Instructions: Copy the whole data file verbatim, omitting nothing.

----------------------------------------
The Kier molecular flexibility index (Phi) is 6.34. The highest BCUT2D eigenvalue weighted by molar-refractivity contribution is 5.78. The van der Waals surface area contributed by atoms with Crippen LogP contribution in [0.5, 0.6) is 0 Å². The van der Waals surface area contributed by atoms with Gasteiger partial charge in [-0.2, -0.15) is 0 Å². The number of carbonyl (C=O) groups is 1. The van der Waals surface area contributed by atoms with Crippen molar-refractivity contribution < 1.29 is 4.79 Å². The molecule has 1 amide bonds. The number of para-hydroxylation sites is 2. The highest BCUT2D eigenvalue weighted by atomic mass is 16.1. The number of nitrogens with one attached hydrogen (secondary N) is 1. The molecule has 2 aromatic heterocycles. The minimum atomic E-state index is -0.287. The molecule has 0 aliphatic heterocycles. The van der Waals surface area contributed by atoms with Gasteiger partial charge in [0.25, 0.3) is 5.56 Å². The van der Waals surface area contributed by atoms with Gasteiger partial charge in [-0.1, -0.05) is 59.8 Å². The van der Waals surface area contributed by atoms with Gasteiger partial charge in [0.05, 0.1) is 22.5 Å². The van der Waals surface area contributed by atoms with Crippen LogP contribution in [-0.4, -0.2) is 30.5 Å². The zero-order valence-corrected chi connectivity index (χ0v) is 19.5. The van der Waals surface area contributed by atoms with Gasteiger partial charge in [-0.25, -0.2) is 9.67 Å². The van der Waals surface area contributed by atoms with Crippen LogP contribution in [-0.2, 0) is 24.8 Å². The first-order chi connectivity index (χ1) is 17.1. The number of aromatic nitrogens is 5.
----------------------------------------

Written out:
The Kier molecular flexibility index (Phi) is 6.34. The highest BCUT2D eigenvalue weighted by molar-refractivity contribution is 5.78. The van der Waals surface area contributed by atoms with Crippen LogP contribution in [0.5, 0.6) is 0 Å². The van der Waals surface area contributed by atoms with Gasteiger partial charge in [-0.2, -0.15) is 0 Å². The number of carbonyl (C=O) groups is 1. The van der Waals surface area contributed by atoms with Crippen molar-refractivity contribution < 1.29 is 4.79 Å². The molecule has 1 amide bonds. The number of para-hydroxylation sites is 2. The highest BCUT2D eigenvalue weighted by atomic mass is 16.1. The number of nitrogens with one attached hydrogen (secondary N) is 1. The molecule has 2 aromatic heterocycles. The minimum atomic E-state index is -0.287. The molecule has 0 aliphatic heterocycles. The van der Waals surface area contributed by atoms with Gasteiger partial charge in [0.25, 0.3) is 5.56 Å². The van der Waals surface area contributed by atoms with Gasteiger partial charge in [-0.1, -0.05) is 59.8 Å². The van der Waals surface area contributed by atoms with Gasteiger partial charge in [0.05, 0.1) is 22.5 Å². The van der Waals surface area contributed by atoms with Crippen LogP contribution in [-0.4, -0.2) is 30.5 Å². The zero-order valence-corrected chi connectivity index (χ0v) is 19.5. The van der Waals surface area contributed by atoms with Gasteiger partial charge in [-0.25, -0.2) is 9.67 Å². The van der Waals surface area contributed by atoms with Crippen LogP contribution in [-0.2, 0) is 24.8 Å². The first-order chi connectivity index (χ1) is 17.1. The number of aromatic nitrogens is 5.